Besides, it is not as if Olynyk does not fit with how the Raptors are trying to play. An instinctive passer with plus shooting is great for the movement-centric offence new coach Darko Rajaković has preached. Olynyk will also qualify as the first pick-and-pop option, at least up front, Barnes has ever played with, which should open up new angles for the All-Star.

“I think it’s always good to have Canadians,” Olynyk said. “But I don’t think you’re actively seeking Canadians. I think you’re actively seeking talent. It just happens to be that the talent is Canadian now.”


• Olynyk and Agbaji were available to play Friday but were given the night off after a hectic travel day. The Raptors are also on a back-to-back, so it seems likely they will both make their Raptors debuts Saturday against the Cleveland Cavaliers.

As for Agbaji, I thought Olynyk had a really neat observation about him.

“He’s one of the most physically talented players I’ve ever seen in terms of his physical attributes,” Olynyk said. “I said it before, but I’ve never seen somebody backpedaling to jump higher. He jumps higher backpedaling than a lot of guys do going forward.”

Does that mean we’re in for transition blocks?

• Fred VanVleet didn’t play in his return to Toronto because of an adductor injury, but he still got the welcome back. A job well done by the game operations staff as well as the fans.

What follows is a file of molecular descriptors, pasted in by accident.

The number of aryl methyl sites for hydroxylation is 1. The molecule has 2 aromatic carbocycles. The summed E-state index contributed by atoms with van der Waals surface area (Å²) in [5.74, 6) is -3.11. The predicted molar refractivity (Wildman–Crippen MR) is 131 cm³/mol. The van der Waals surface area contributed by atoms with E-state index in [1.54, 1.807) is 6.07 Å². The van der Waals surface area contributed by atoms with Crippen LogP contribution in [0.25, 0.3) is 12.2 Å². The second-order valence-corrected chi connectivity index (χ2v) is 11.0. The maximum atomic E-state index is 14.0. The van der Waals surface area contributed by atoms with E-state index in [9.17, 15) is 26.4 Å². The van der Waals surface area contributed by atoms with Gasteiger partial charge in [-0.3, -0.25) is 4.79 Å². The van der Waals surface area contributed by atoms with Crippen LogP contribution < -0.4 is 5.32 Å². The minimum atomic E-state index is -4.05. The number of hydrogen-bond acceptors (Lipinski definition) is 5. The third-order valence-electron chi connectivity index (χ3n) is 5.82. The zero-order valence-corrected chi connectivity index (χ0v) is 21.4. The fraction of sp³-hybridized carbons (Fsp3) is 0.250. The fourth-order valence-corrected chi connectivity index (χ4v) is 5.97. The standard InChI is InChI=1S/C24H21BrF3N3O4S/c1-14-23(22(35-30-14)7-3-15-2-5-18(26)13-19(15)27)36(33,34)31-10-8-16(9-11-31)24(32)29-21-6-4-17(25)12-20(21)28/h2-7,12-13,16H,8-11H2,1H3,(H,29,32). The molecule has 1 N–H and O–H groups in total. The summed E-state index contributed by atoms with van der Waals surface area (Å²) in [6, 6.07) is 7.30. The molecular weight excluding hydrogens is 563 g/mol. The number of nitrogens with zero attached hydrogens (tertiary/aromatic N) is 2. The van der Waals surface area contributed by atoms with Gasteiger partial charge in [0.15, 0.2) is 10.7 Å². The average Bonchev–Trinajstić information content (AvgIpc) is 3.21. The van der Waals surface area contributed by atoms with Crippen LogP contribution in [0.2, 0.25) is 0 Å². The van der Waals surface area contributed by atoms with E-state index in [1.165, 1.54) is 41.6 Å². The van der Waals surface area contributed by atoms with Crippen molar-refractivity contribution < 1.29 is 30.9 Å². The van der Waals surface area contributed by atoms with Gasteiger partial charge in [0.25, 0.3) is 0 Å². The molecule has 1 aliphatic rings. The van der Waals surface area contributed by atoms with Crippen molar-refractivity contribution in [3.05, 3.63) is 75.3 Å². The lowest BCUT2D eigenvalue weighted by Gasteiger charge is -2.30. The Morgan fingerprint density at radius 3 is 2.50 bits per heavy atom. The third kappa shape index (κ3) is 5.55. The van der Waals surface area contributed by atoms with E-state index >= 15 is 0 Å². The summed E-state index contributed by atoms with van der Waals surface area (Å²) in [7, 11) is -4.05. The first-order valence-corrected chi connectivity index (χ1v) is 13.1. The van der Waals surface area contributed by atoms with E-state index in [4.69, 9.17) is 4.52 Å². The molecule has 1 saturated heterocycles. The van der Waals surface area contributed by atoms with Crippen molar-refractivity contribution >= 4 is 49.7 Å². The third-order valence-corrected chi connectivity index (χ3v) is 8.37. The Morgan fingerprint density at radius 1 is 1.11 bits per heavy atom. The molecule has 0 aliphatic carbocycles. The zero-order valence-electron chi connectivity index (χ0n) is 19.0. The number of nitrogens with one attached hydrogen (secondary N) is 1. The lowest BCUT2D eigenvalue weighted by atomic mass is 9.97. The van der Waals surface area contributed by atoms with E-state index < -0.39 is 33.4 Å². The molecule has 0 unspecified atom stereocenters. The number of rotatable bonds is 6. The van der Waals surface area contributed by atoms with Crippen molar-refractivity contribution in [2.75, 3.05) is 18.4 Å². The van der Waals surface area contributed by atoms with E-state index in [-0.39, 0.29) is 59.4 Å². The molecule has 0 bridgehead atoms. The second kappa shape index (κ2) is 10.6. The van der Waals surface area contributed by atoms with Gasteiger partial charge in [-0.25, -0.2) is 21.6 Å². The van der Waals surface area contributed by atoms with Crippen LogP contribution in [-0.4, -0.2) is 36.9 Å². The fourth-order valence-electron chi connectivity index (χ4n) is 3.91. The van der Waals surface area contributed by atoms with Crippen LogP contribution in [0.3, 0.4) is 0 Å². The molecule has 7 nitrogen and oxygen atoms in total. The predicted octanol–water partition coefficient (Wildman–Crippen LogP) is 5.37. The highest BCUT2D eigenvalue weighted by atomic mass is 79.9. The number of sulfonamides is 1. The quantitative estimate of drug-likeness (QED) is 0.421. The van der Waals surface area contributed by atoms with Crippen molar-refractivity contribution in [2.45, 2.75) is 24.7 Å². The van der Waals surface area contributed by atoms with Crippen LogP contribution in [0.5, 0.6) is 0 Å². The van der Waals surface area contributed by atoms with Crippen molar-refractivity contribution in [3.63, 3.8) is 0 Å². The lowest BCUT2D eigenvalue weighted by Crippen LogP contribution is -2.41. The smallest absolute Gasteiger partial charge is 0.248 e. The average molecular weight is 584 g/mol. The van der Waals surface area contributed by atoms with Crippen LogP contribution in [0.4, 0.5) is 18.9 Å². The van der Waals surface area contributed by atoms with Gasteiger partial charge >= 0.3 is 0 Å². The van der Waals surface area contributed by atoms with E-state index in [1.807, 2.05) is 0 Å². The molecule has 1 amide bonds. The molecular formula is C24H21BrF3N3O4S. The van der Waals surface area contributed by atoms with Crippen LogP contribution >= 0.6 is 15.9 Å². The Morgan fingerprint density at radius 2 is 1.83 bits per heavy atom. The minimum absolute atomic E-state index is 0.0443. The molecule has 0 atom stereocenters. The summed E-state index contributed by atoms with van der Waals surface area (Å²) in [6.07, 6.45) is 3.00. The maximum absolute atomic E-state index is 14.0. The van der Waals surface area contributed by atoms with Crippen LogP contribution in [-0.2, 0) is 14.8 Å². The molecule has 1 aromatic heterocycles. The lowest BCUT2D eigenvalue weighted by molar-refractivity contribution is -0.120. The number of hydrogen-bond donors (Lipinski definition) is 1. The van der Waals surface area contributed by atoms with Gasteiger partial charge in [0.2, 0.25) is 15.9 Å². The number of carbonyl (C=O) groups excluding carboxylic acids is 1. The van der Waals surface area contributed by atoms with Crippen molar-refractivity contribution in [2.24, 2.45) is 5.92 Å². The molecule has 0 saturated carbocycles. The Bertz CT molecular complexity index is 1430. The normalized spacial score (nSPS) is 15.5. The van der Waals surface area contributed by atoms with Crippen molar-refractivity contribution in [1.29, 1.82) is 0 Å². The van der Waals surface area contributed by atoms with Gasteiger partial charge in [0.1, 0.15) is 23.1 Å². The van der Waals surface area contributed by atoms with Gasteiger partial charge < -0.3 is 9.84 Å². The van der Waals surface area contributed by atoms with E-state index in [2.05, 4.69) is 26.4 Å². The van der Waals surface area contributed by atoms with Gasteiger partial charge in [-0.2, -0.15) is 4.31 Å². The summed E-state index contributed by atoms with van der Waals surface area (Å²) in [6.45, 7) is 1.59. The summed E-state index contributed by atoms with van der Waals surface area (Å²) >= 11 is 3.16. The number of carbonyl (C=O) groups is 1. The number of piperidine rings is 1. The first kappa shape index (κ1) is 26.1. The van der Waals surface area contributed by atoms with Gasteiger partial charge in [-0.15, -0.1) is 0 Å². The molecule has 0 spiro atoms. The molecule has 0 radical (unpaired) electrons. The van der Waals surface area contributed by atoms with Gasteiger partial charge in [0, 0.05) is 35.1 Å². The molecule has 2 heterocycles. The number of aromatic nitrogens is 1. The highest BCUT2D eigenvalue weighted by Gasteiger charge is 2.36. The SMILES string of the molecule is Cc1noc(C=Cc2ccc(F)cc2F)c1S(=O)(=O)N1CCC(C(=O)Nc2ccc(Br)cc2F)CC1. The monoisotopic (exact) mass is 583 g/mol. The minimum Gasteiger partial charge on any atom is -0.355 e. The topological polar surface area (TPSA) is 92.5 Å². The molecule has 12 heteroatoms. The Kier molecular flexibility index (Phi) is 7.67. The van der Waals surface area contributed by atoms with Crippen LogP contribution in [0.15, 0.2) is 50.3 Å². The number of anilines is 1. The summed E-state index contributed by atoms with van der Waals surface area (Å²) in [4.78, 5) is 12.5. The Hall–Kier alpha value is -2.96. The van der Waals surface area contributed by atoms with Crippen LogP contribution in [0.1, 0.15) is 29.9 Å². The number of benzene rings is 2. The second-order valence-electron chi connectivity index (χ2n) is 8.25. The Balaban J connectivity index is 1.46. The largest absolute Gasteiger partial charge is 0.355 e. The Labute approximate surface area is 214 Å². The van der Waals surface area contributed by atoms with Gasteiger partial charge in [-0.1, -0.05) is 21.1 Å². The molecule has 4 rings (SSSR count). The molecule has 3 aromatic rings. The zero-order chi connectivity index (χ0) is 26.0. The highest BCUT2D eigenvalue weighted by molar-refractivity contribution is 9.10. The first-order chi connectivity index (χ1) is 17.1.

• With Dennis Schröder’s departure Thursday, Rajaković officially declared Barnes the backup point guard, with the idea that he splits ballhandling duties with Quickley in the starting lineup. The presence of Olynyk and Bruce Brown, high-level passers, should help Barnes in those bench-heavy lineups.

Barnes has the passing ability to handle the duty, but how much he a) trusts his dribble; and b) looks to score will be big. The Raptors had a rough start to the second quarter, and there was a lot of side-to-side dribbling from Barnes. He has to keep the aggression high, as he did to start the fourth quarter with a similar group to the one that struggled in the second. Barnes had eight assists, falling two shy of a triple-double. Rajaković said the Rockets started to switch more when the Raptors used the lineups, and Barnes has to step into shots in those situations.

• Of all those responsible for the Raptors’ poor defence Wednesday in Charlotte, Barrett was maybe the most responsible. He looked especially invigorated on that end Friday, putting lots of pressure on the ball. He also had a sweet wraparound pass to Jakob Poeltl for a dunk.

• Quickley looked as dangerous as a scorer as he has for the Raptors so far this year. The floater and the shot were on display.

• Gradey Dick hit another two 3-pointers. Dick pump-faking, side-stepping, allowing the shot contest to fly by him before beating the shot clock was especially sharp stuff.

• Toronto has to be the only city, aside from Memphis, in which Dillon Brooks is cheered on the road. It looked like he might lead a comeback in the fourth quarter, which he probably would have enjoyed. Rajaković said he didn’t want his team to foul when Houston was inbounding the ball, down three, with 2.2 seconds left because it was likely the player who caught the ball was going to shoot right away, creating the possibility of a three-shot foul.

(Photo: John E. Sokolowski / USA Today)